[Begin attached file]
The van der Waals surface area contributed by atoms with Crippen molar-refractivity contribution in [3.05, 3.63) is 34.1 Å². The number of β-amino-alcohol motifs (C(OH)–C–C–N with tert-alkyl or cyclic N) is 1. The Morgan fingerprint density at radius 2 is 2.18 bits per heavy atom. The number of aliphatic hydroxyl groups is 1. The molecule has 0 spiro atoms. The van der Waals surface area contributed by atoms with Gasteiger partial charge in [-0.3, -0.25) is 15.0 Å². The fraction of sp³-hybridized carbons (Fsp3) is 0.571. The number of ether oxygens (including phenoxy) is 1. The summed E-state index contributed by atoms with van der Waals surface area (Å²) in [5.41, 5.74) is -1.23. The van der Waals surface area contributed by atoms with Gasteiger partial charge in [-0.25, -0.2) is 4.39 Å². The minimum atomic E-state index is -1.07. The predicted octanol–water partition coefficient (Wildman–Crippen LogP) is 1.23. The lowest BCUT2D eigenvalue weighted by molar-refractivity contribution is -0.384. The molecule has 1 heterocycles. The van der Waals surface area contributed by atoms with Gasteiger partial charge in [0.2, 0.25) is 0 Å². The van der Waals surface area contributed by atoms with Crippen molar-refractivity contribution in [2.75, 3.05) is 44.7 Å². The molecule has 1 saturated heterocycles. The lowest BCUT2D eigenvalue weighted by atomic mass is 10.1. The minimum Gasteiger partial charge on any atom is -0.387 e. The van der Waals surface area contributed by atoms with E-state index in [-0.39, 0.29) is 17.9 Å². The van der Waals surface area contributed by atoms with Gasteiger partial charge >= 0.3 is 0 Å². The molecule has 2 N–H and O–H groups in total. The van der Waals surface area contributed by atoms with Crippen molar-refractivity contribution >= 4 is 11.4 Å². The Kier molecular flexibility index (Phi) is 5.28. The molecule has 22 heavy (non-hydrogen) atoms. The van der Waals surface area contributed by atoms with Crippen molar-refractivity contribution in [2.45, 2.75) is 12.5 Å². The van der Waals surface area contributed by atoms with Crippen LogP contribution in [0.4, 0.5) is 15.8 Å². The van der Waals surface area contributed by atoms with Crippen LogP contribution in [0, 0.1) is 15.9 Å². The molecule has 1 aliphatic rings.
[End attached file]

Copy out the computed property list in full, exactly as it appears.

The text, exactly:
The van der Waals surface area contributed by atoms with Crippen molar-refractivity contribution in [3.05, 3.63) is 34.1 Å². The number of β-amino-alcohol motifs (C(OH)–C–C–N with tert-alkyl or cyclic N) is 1. The Morgan fingerprint density at radius 2 is 2.18 bits per heavy atom. The number of aliphatic hydroxyl groups is 1. The molecule has 0 spiro atoms. The van der Waals surface area contributed by atoms with Gasteiger partial charge in [-0.3, -0.25) is 15.0 Å². The fraction of sp³-hybridized carbons (Fsp3) is 0.571. The number of ether oxygens (including phenoxy) is 1. The summed E-state index contributed by atoms with van der Waals surface area (Å²) in [5.41, 5.74) is -1.23. The van der Waals surface area contributed by atoms with Gasteiger partial charge in [-0.25, -0.2) is 4.39 Å². The minimum atomic E-state index is -1.07. The predicted octanol–water partition coefficient (Wildman–Crippen LogP) is 1.23. The lowest BCUT2D eigenvalue weighted by molar-refractivity contribution is -0.384. The molecule has 1 heterocycles. The van der Waals surface area contributed by atoms with Gasteiger partial charge in [0.2, 0.25) is 0 Å². The van der Waals surface area contributed by atoms with Crippen molar-refractivity contribution in [2.75, 3.05) is 44.7 Å². The molecule has 1 saturated heterocycles. The lowest BCUT2D eigenvalue weighted by atomic mass is 10.1. The minimum Gasteiger partial charge on any atom is -0.387 e. The van der Waals surface area contributed by atoms with E-state index in [-0.39, 0.29) is 17.9 Å². The van der Waals surface area contributed by atoms with Gasteiger partial charge >= 0.3 is 0 Å². The molecule has 2 N–H and O–H groups in total. The van der Waals surface area contributed by atoms with Crippen molar-refractivity contribution >= 4 is 11.4 Å². The Kier molecular flexibility index (Phi) is 5.28. The molecule has 22 heavy (non-hydrogen) atoms. The van der Waals surface area contributed by atoms with Crippen molar-refractivity contribution in [2.45, 2.75) is 12.5 Å². The van der Waals surface area contributed by atoms with Crippen LogP contribution in [0.4, 0.5) is 15.8 Å². The van der Waals surface area contributed by atoms with Crippen LogP contribution in [0, 0.1) is 15.9 Å². The molecule has 1 aliphatic rings.